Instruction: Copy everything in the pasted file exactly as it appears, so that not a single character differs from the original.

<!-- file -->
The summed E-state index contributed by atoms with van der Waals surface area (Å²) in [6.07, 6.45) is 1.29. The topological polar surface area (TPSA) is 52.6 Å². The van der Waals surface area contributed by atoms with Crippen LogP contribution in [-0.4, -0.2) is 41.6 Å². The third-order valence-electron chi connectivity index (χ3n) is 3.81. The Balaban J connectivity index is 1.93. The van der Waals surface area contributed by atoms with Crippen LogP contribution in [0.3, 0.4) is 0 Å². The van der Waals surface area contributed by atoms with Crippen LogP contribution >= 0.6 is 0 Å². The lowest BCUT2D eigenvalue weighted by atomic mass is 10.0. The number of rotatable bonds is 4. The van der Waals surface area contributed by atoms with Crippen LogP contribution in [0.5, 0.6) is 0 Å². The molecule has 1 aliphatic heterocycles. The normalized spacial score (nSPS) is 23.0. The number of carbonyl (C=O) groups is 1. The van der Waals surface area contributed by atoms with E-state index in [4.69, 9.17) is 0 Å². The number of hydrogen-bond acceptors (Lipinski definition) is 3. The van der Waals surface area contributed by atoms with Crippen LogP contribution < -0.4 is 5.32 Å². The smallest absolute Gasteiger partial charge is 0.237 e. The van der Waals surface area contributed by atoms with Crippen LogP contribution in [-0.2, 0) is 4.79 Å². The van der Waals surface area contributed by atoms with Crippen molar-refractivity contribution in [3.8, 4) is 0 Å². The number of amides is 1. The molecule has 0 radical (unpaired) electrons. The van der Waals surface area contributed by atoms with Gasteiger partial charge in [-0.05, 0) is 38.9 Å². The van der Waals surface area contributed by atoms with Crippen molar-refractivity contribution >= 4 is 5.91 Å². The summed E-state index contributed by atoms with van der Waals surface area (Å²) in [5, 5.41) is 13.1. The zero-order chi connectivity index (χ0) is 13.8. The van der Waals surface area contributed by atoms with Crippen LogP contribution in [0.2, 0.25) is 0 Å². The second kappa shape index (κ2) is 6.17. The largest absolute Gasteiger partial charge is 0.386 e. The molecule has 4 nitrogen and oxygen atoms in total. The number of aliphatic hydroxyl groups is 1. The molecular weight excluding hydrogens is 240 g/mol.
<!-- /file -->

The summed E-state index contributed by atoms with van der Waals surface area (Å²) in [6.07, 6.45) is 1.29. The topological polar surface area (TPSA) is 52.6 Å². The van der Waals surface area contributed by atoms with Crippen LogP contribution in [-0.4, -0.2) is 41.6 Å². The third-order valence-electron chi connectivity index (χ3n) is 3.81. The Balaban J connectivity index is 1.93. The van der Waals surface area contributed by atoms with Crippen LogP contribution in [0.3, 0.4) is 0 Å². The van der Waals surface area contributed by atoms with Crippen LogP contribution >= 0.6 is 0 Å². The lowest BCUT2D eigenvalue weighted by atomic mass is 10.0. The number of rotatable bonds is 4. The van der Waals surface area contributed by atoms with Crippen LogP contribution in [0.5, 0.6) is 0 Å². The molecule has 1 aliphatic heterocycles. The normalized spacial score (nSPS) is 23.0. The number of carbonyl (C=O) groups is 1. The van der Waals surface area contributed by atoms with E-state index in [4.69, 9.17) is 0 Å². The number of hydrogen-bond acceptors (Lipinski definition) is 3. The van der Waals surface area contributed by atoms with Crippen LogP contribution < -0.4 is 5.32 Å². The smallest absolute Gasteiger partial charge is 0.237 e. The van der Waals surface area contributed by atoms with Crippen LogP contribution in [-0.2, 0) is 4.79 Å². The van der Waals surface area contributed by atoms with Crippen molar-refractivity contribution in [3.8, 4) is 0 Å². The number of amides is 1. The molecule has 0 radical (unpaired) electrons. The van der Waals surface area contributed by atoms with Gasteiger partial charge in [-0.05, 0) is 38.9 Å². The van der Waals surface area contributed by atoms with Crippen molar-refractivity contribution >= 4 is 5.91 Å². The summed E-state index contributed by atoms with van der Waals surface area (Å²) in [5, 5.41) is 13.1. The zero-order chi connectivity index (χ0) is 13.8. The van der Waals surface area contributed by atoms with Crippen LogP contribution in [0.2, 0.25) is 0 Å². The second kappa shape index (κ2) is 6.17. The largest absolute Gasteiger partial charge is 0.386 e. The molecule has 4 nitrogen and oxygen atoms in total. The number of aliphatic hydroxyl groups is 1. The molecular weight excluding hydrogens is 240 g/mol.